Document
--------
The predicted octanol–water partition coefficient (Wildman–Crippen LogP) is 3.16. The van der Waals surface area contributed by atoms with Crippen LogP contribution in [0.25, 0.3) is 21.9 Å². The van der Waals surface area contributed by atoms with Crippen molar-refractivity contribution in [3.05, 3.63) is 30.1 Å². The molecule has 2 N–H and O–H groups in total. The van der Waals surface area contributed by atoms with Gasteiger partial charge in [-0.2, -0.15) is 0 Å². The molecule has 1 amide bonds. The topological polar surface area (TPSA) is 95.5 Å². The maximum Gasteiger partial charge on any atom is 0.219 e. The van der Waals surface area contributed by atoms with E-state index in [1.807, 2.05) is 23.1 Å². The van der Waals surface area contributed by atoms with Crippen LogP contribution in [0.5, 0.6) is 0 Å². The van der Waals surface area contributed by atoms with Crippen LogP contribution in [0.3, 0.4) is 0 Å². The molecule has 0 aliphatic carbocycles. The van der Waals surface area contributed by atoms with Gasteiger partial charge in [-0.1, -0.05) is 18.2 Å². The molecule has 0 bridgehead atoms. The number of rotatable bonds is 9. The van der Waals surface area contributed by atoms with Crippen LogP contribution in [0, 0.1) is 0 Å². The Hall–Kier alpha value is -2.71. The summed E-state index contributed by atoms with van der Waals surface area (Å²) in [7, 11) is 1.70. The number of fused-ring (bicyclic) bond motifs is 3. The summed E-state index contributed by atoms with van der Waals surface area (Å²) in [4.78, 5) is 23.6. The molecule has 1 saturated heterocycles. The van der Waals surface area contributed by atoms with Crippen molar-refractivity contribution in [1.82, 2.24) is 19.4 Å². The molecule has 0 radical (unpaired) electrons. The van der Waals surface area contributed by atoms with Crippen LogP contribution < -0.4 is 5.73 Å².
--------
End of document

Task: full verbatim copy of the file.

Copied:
The predicted octanol–water partition coefficient (Wildman–Crippen LogP) is 3.16. The van der Waals surface area contributed by atoms with Crippen LogP contribution in [0.25, 0.3) is 21.9 Å². The van der Waals surface area contributed by atoms with Crippen molar-refractivity contribution in [3.05, 3.63) is 30.1 Å². The molecule has 2 N–H and O–H groups in total. The van der Waals surface area contributed by atoms with Gasteiger partial charge in [-0.2, -0.15) is 0 Å². The molecule has 1 amide bonds. The topological polar surface area (TPSA) is 95.5 Å². The maximum Gasteiger partial charge on any atom is 0.219 e. The van der Waals surface area contributed by atoms with E-state index in [1.807, 2.05) is 23.1 Å². The van der Waals surface area contributed by atoms with Crippen LogP contribution in [0.5, 0.6) is 0 Å². The van der Waals surface area contributed by atoms with Crippen LogP contribution in [0.3, 0.4) is 0 Å². The molecule has 0 aliphatic carbocycles. The van der Waals surface area contributed by atoms with Gasteiger partial charge in [-0.1, -0.05) is 18.2 Å². The molecule has 0 bridgehead atoms. The number of rotatable bonds is 9. The van der Waals surface area contributed by atoms with Crippen LogP contribution in [0, 0.1) is 0 Å². The Hall–Kier alpha value is -2.71. The summed E-state index contributed by atoms with van der Waals surface area (Å²) in [7, 11) is 1.70. The number of fused-ring (bicyclic) bond motifs is 3. The summed E-state index contributed by atoms with van der Waals surface area (Å²) in [4.78, 5) is 23.6. The molecule has 1 saturated heterocycles. The van der Waals surface area contributed by atoms with Crippen molar-refractivity contribution in [1.82, 2.24) is 19.4 Å². The molecule has 0 radical (unpaired) electrons. The van der Waals surface area contributed by atoms with Crippen LogP contribution < -0.4 is 5.73 Å².